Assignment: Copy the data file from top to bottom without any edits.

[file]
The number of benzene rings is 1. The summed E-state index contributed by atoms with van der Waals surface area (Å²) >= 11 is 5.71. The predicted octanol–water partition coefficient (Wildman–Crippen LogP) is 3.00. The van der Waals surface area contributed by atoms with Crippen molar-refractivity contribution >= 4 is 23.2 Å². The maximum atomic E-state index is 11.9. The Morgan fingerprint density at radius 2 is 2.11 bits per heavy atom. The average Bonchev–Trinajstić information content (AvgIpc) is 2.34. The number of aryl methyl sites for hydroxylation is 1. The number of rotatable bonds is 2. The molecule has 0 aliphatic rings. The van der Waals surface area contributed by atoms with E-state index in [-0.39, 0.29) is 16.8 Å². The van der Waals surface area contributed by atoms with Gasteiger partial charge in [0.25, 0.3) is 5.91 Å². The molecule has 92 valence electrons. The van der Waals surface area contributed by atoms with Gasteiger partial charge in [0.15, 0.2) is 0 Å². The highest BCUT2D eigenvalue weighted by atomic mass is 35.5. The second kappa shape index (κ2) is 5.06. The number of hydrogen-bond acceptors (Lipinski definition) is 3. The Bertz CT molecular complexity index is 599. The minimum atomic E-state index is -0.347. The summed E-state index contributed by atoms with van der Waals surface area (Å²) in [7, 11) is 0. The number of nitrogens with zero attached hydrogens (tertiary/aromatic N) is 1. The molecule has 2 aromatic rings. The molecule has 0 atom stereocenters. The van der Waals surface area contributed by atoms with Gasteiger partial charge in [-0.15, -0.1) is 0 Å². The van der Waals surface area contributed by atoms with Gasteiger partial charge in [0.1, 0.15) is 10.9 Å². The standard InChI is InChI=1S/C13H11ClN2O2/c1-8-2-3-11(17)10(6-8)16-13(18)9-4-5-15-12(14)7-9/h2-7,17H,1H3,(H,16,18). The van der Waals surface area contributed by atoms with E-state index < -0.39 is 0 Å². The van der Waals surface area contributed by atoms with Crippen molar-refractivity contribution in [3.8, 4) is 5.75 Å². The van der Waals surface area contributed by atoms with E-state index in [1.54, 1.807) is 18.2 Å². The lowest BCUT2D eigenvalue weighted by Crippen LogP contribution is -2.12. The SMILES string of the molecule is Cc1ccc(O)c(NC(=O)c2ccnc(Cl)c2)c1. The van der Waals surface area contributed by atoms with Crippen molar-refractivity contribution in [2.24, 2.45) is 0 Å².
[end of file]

The number of benzene rings is 1. The summed E-state index contributed by atoms with van der Waals surface area (Å²) >= 11 is 5.71. The predicted octanol–water partition coefficient (Wildman–Crippen LogP) is 3.00. The van der Waals surface area contributed by atoms with Crippen molar-refractivity contribution >= 4 is 23.2 Å². The maximum atomic E-state index is 11.9. The Morgan fingerprint density at radius 2 is 2.11 bits per heavy atom. The average Bonchev–Trinajstić information content (AvgIpc) is 2.34. The number of aryl methyl sites for hydroxylation is 1. The number of rotatable bonds is 2. The molecule has 0 aliphatic rings. The van der Waals surface area contributed by atoms with E-state index in [-0.39, 0.29) is 16.8 Å². The van der Waals surface area contributed by atoms with Gasteiger partial charge in [0.25, 0.3) is 5.91 Å². The molecule has 92 valence electrons. The van der Waals surface area contributed by atoms with Gasteiger partial charge in [0.15, 0.2) is 0 Å². The highest BCUT2D eigenvalue weighted by atomic mass is 35.5. The second kappa shape index (κ2) is 5.06. The number of hydrogen-bond acceptors (Lipinski definition) is 3. The Bertz CT molecular complexity index is 599. The minimum atomic E-state index is -0.347. The summed E-state index contributed by atoms with van der Waals surface area (Å²) in [7, 11) is 0. The number of nitrogens with zero attached hydrogens (tertiary/aromatic N) is 1. The molecule has 2 aromatic rings. The molecule has 0 atom stereocenters. The van der Waals surface area contributed by atoms with Gasteiger partial charge in [-0.15, -0.1) is 0 Å². The van der Waals surface area contributed by atoms with Gasteiger partial charge in [0.1, 0.15) is 10.9 Å². The standard InChI is InChI=1S/C13H11ClN2O2/c1-8-2-3-11(17)10(6-8)16-13(18)9-4-5-15-12(14)7-9/h2-7,17H,1H3,(H,16,18). The van der Waals surface area contributed by atoms with E-state index < -0.39 is 0 Å². The van der Waals surface area contributed by atoms with Crippen molar-refractivity contribution in [3.8, 4) is 5.75 Å². The van der Waals surface area contributed by atoms with E-state index in [1.54, 1.807) is 18.2 Å². The lowest BCUT2D eigenvalue weighted by Crippen LogP contribution is -2.12. The SMILES string of the molecule is Cc1ccc(O)c(NC(=O)c2ccnc(Cl)c2)c1. The van der Waals surface area contributed by atoms with Crippen molar-refractivity contribution in [2.24, 2.45) is 0 Å².